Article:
The federal government is planning to revoke unused oil exploration leases that companies were granted but have not been able to carry out any exploration activities on them.
This is as crude oil traders have raised concerns about Nigerian products after the Nigerian National Petroleum Company (NNPC) Limited changed its price model to supply the commodity.
Bloomberg reported on Tuesday that NNPC is planning to adopt a price model that will result in pricing crude supplies against the monthly average of dated Brent — which is the physical crude benchmark.
Chief executive officer, of the Nigerian Upstream Petroleum and Regulatory Commission (NUPRC), Gbenga Komolafe, who made this known said that only companies with viable technical and financial backup would get to keep their leases
“Based on the PIA (Petroleum Industry Act), the commission is focused on delivering value for the nation so only firms that are technically and financially viable will keep their leases,” Komolafe told Reuters on Monday.
Komolafe said the commission would initiate reviews of these leases and awards of new leases would be “subject to specific terms and conditions.”
According to latest data from the NUPRC, although about 53 exploration leases were issued from 2003 till date; over 60 per cent of the prospecting licences issued to local and foreign oil firms had expired.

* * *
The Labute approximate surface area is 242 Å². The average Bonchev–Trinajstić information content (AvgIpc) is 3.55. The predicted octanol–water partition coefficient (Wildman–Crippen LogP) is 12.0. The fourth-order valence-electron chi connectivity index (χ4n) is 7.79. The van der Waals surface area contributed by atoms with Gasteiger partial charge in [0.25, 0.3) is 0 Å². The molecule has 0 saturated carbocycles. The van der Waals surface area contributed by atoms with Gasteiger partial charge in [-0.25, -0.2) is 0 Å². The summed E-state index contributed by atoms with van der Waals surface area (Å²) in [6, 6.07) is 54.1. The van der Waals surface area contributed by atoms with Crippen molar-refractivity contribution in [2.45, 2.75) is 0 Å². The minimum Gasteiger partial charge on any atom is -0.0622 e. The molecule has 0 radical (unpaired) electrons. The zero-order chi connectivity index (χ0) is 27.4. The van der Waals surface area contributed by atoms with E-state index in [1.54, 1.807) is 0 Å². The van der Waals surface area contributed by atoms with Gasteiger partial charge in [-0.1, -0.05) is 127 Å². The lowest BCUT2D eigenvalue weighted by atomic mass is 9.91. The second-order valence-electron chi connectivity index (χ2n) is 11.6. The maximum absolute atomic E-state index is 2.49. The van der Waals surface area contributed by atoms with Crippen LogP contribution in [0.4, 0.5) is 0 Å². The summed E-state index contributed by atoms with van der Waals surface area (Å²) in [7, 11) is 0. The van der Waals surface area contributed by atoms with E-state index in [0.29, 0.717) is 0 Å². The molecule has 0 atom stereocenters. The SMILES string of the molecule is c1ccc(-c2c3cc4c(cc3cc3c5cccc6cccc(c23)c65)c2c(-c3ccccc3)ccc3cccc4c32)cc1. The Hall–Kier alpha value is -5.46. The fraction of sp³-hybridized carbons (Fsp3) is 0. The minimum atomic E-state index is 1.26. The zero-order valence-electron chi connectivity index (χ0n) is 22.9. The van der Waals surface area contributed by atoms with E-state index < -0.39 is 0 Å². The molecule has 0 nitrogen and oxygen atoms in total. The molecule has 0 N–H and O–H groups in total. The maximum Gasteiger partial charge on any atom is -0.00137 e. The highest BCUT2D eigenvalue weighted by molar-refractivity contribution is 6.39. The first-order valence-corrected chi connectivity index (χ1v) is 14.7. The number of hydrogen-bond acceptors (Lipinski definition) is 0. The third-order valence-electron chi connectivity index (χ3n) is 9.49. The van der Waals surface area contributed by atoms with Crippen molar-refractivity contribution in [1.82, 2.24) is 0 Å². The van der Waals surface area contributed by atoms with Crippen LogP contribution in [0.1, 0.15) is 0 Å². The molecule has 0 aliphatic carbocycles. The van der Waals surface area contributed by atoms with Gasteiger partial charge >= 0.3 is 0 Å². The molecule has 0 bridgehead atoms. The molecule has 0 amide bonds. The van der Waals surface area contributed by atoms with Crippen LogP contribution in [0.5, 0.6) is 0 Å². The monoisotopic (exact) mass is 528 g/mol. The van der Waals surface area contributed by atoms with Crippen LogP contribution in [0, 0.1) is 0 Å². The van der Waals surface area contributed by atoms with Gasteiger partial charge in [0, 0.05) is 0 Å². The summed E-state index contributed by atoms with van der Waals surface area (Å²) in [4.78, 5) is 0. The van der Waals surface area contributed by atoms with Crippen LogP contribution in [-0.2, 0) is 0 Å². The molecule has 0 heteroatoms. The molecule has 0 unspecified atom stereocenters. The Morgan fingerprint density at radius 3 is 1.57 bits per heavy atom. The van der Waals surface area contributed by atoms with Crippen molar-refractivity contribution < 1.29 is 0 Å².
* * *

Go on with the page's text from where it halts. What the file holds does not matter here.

Out of the 53 licences, 33 have since expired and not renewed, including four which are held down by contract disputes. The leases have not been automatically revoked, but the regulator is no longer willing to let the companies hold on to leases indefinitely.
The PIA enacted in 2021 empowered the regulator to review the technical and financial capabilities of companies holding oil exploration leases.
Investments in oil exploration in the country have been few and far between as oil majors exit onshore and shallow water assets due to rising insecurity and sabotage of oil infrastructure and legal disputes with communities in the Niger Delta.
The sector has since been bogged down by low investments in exploration activities, coupled with low crude oil production as a result of theft from pipeline vandalism.
Meanwhile, Bloomberg reported NNPC disclosed this in a circular, revealing the state oil company is ending the pricing model based on dated Brent average settlement in the five days after loading.
NNPC did not respond to LEADERSHIP’s inquiry regarding the price change as at the time of filing this report.
While NNPC did not give reasons for the switch, the oil firm said it would stick to initial nominated loading dates for pricing purposes.
Traders, according to the report, are worried about the changes, expressing concern that the cargoes could be more prone to volatility similar to bigger oil markets.
The decision will also make it more complex for the traders to compare cargoes from the Mediterranean and North Sea, as well as WTI Midland, to NNPC shipments to Europe.
Nigerian crude has been recording increased demand in Europe due to the embargo placed on Russian oil by the European Union due to the invasion of Ukraine.
In November, executive director, crude and condensate, NNPC Trading Limited, Maryamu Idris, had said Nigerian crude oil grades have become a steady preference for many European refiners.
Idris said six months before the war in Ukraine, 678,000 barrels per day (bpd) of Nigerian crude grades went to Europe — compared to 710,000 bpd six months later and 730,000 bpd so far this year.